If you read the credits for the documentary Crazy About Tiffany’s my name is not listed. Watch the trailer for the film below and you won’t find me there. I am, however, in the movie briefly. Much to my surprise, this if-you-blink-you-miss-it appearance on screen has gotten me noticed a couple of times recently.
Just a few weeks ago, at the Saturday morning spin class in New York I have attended for years, one of the regulars who rides on a bike close to mine was looking at me askance. I said, unprompted, “Oh yes, it’s me, I know I haven’t been here too often lately, you see I have this online magazine….” He said, “No, I am sorry, I was looking at you because I just realized you are in that Tiffany documentary.” He had just seen the film, which was released in theatres February 19, 2016, on an Air France flight from Paris. He loved it, said he learned so much about the great American jeweler.
The second time, I was, um, recognized happened here in Los Angeles late Thursday night at the Grove Apple Store. My LCD screen cracked. In the hours long process of backing up the computer with the technicians at the Genius Bar and reviewing my options for temporary tech, if not a new computer with a business specialist, she asked me what I did for a living. When I told her, she said, “I thought you looked familiar, I saw you in the Tiffany documentary.” (For real, this happened. I say that because, it’s hard for me to believe.) She found the doc on the list of things to watch on Hulu. Her enthusiasm for the production was epic. She wanted more films like it right away. Asked me if I knew about the filmmakers other documentary Scatter My Ashes at Bergdorf’s. I did. Told her about another one of the director, Matthew Miele’s delightful films Henry Benson: Shoot First.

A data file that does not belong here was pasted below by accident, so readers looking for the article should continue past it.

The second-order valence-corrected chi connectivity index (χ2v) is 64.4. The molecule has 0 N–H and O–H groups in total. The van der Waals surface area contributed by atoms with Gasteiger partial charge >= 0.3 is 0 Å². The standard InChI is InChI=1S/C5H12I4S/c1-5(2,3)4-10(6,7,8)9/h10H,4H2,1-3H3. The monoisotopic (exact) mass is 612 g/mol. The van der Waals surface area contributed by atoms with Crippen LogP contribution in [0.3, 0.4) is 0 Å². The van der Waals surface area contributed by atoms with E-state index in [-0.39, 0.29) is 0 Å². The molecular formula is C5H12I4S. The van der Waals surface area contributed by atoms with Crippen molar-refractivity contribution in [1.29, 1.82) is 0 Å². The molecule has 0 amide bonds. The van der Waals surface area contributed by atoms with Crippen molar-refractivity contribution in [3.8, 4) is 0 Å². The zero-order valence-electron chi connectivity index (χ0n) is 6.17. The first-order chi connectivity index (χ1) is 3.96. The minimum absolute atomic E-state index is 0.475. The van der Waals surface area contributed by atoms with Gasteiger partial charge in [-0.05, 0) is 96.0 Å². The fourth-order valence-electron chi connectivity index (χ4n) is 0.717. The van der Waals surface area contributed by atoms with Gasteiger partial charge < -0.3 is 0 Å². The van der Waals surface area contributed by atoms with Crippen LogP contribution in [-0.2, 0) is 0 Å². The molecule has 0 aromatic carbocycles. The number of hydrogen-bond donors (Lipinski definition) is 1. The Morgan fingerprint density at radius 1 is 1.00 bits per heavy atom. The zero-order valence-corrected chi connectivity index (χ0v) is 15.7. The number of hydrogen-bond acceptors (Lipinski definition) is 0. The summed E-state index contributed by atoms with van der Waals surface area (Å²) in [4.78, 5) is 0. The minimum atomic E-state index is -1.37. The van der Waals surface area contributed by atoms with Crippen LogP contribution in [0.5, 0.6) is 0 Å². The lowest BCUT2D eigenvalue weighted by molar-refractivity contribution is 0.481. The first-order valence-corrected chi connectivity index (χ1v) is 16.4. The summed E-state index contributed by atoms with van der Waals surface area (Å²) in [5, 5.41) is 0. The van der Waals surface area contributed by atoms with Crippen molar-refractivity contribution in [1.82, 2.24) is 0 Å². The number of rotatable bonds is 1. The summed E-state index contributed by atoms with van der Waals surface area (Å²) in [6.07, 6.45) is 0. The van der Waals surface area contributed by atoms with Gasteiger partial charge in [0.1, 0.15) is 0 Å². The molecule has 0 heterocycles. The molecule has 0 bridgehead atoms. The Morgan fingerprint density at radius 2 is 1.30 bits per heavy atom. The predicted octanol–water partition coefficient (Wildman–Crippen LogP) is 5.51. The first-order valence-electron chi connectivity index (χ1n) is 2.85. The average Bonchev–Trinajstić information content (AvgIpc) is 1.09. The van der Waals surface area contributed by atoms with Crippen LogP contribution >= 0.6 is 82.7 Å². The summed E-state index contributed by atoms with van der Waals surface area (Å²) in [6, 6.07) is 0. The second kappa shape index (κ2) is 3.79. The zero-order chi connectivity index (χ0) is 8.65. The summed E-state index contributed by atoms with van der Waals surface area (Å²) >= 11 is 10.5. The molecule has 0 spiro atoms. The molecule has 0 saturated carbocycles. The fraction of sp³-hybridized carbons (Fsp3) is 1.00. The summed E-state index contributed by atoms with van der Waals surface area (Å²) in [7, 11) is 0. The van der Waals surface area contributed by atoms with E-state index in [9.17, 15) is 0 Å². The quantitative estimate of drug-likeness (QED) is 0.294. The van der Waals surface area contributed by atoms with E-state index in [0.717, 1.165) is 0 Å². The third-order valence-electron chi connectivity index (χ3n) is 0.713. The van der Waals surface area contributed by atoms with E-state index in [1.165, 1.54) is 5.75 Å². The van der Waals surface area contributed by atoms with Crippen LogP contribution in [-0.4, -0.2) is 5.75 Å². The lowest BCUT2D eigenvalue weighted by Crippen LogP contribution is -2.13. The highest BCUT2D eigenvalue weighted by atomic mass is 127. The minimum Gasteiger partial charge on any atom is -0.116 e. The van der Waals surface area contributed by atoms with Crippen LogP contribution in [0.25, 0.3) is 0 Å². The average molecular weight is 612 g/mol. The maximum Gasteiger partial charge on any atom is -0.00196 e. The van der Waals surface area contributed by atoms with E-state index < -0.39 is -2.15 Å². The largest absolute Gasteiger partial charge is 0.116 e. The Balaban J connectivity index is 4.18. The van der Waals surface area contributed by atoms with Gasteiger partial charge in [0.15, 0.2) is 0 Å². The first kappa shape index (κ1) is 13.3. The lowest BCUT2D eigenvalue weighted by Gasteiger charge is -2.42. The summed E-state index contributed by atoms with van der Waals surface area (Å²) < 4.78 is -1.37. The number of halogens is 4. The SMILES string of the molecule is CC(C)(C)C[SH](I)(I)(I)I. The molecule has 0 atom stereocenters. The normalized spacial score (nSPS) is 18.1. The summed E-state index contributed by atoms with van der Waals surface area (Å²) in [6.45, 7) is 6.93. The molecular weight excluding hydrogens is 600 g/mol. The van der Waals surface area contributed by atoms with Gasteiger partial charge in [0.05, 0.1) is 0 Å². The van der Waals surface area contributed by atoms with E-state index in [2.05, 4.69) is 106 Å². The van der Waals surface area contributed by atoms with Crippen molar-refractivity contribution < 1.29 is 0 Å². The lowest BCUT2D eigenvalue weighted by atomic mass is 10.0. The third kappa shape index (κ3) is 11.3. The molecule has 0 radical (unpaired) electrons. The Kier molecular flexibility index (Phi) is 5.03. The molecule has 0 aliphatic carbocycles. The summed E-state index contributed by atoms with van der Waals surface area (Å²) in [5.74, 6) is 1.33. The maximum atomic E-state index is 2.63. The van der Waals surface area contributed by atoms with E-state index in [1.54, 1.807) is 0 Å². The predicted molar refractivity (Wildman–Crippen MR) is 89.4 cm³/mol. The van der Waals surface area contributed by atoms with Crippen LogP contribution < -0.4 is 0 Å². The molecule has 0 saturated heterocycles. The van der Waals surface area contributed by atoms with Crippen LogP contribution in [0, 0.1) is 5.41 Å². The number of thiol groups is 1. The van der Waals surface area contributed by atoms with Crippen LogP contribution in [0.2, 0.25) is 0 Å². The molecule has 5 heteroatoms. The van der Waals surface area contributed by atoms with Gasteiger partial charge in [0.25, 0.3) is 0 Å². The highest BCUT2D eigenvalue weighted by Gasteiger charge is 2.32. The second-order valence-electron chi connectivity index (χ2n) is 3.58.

The enthusiasm for Crazy About Tiffany’s inspired me to write this post for people who may have missed the movie when it was released last year. It is not a typical historical documentary. The director has a modern high-spirited approach to his subjects. There is lots of humor, almost an outtakes reel style to several of the interviews with the stars including Jessica Biel, Katie Couric, Jennifer Tilley and Rachel Zoe.
Yet, Miele does squeeze in a lot of interesting Tiffany trivia such as the history of the signature blue color and association with sports through all the trophies it has designed over the years. There is some information about the founder Charles Lewis Tiffany and the history of the iconic Tiffany Setting. Interviews and behind-the-scenes production meetings with Tiffany’s Design Director, Francesca Amfitheatrof, are woven throughout the film. And, of course, there is that moment with me when I talk about the great Elsa Peretti.
Crazy About Tiffany’s Official Trailer
The Number One Jewlery Movie of All Time: Breakfast At Tiffany’s
How The Tiffany Setting Became An Icon
Tiffany and Moda Operandi Collaborate on Bridal